Re: City vs Country
From: Dspreitzer (Dspreitzeraol.com)
Date: Thu, 11 Sep 1997 20:21:22 -0500
Rob, and other interested cohousers:

I am surprised by your vehemence regarding city life.  I think instead of
putting down city life and city dwellers, you should thank them since in this
day and age, they are allowing you your rural lifestyle (unless you are
totally off the grid and living as humbly as the unibomber).

Not everyone can live in the countryside.  There just isn't enough room on
the planet. Nowhere have I seen this so clearly portrayed than travelling
through China where most people live in close quarters since nearly all
available land is used for farming in order to feed the 1 billion people.  I
was in cities in China of 4 million people, looking out from a high-rise of
about 15 stories and I could easily see the edge of the city in all 4
directions.  The ag-land was within sight!  Give me an American city with the
same population and I bet you'd be hard-pressed to see any of the borders.
 The enemy, I think, is suburbia and urban sprawl which causes way too much
wasted space, and prevents adequate public transit systems from being put in
place, as well as a whole lot of unnecessary concrete.

Only in cities is public transit sustainable.  If everyone drove cars, as I'm
sure you must need to, the world would be far more polluted. It is people who
live and work in cities who build the computers that your very livelihood
relies upon.  Most factories are urban and we all have things in our houses
that were built in factories. And the trucks that deliver things to our local
markets were built in factories too.

I am a city dweller, and happy to be so. I live in a fantasic neighbourhood
and am surrounded by neat people and a whole lot of neat urban gardens, which
require a lot of creativity.  I don't have to get in a car very often, I can
walk to my daughter's school, groceries, parks - and museums, and other
cultural events are minutes away by subway.  Everything is convenient.
 Unlike you, I actually enjoy the hussle and bustle of city life. I find it
exciting, exhilarating, and quite friendly and safe.  It doesn't wear me down
at all.

And I totally disagree with your prediction of the collapse of the urban
 centres.  I sure hope you're wrong.  At the same time, I am wondering if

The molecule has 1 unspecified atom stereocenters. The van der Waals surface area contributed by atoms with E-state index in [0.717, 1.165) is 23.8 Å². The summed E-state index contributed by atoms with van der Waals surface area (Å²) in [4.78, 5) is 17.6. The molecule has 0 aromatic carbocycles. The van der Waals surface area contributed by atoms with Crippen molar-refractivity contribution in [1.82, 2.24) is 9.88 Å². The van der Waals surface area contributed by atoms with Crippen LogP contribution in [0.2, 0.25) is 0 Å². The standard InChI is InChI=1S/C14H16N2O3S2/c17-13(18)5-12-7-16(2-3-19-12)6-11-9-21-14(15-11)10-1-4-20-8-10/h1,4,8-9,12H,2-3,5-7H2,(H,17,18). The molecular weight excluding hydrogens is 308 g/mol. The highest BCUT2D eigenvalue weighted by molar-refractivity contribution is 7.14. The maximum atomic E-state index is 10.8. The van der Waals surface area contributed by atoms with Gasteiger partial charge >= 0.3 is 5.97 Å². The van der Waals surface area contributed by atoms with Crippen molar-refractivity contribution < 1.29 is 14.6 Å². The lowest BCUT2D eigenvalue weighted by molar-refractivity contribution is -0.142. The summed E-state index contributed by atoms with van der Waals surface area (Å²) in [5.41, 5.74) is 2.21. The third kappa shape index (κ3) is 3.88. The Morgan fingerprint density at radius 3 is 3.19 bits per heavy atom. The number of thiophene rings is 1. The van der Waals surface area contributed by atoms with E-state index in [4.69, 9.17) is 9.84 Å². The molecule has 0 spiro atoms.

your rural life is actually sustainable, meaning, could you all feed
yourselves and get by in a crisis?  Let's hope it never happens, but let's
not fool ourselves than any of us are really safe from catastrophe.  Our
worlds, be they rural or urban, are so interdependent these days that it is
clear that the domino effect would effect all of us.   I think we should be
comforted knowing that there are others among us who are happy living quite
different lifestyles.  

And I agree we need to steward the land. I feel like I'm doing my part by not
encouraging the building of cohousing communities on new, undeveloped land.
 We need to do more in-fill projects, or tear down fences. Let farmers live
on ag-land!
  
Donna Spreitzer
Collaborative Housing Society - Toronto
On a very dreary Wednesday night. Thankfully, we have now found housemates
(mom and 2 kids) with whom we'll share our lovely old urban home. Glad there
are some like-minded folks around here


In a message dated 9/8/97 11:08:48 PM, you wrote:

>Allen Howell asked:
>
>What are your personal opinions of city versus country?
>
>I would NEVER live in city. I get enormously stressed out in urban 
>environments to the point I am constantly unhappy and uncomfortable. I go
into
>
>Seattle maybe once a month at the most and I am never comfortable there. 
>Surrounded by artifical landscapes of concrete and steel, loud noise, bad
air,
>
>violent and dangerous people, people that avoid looking you in the eye, the 
>constant  crush of crowds.  No thanks, for my opinon cities embody
everything 
>that is broken in human culture. I went to NY city once, and that was once
too
>
>much. I could never imagine under any circumstances living in such a place.
I 
>can barely even imagine living in the suburbs of a mellow place like
Seattle. 
>
>I am a country, small village person. I delibrately choose to live out
beyond 
>the sidewalks, surrounded by nature several thousand feet on any side. I 
>choose to create community in the country because it makes sense. Rather
than 
>being isolated, create a small village, share your life and things. Steward 
>the land so when the cities and the economics systems they depend on fail, 
>there is something left. 
>
>That's me. Come visit anytime. The Forest is always a nice retreat.
>
>Rob Sandelin
>Sharingwood
>Cedar Village permaculture retreat center (forming)
>

Results generated by Tiger Technologies Web hosting using MHonArc.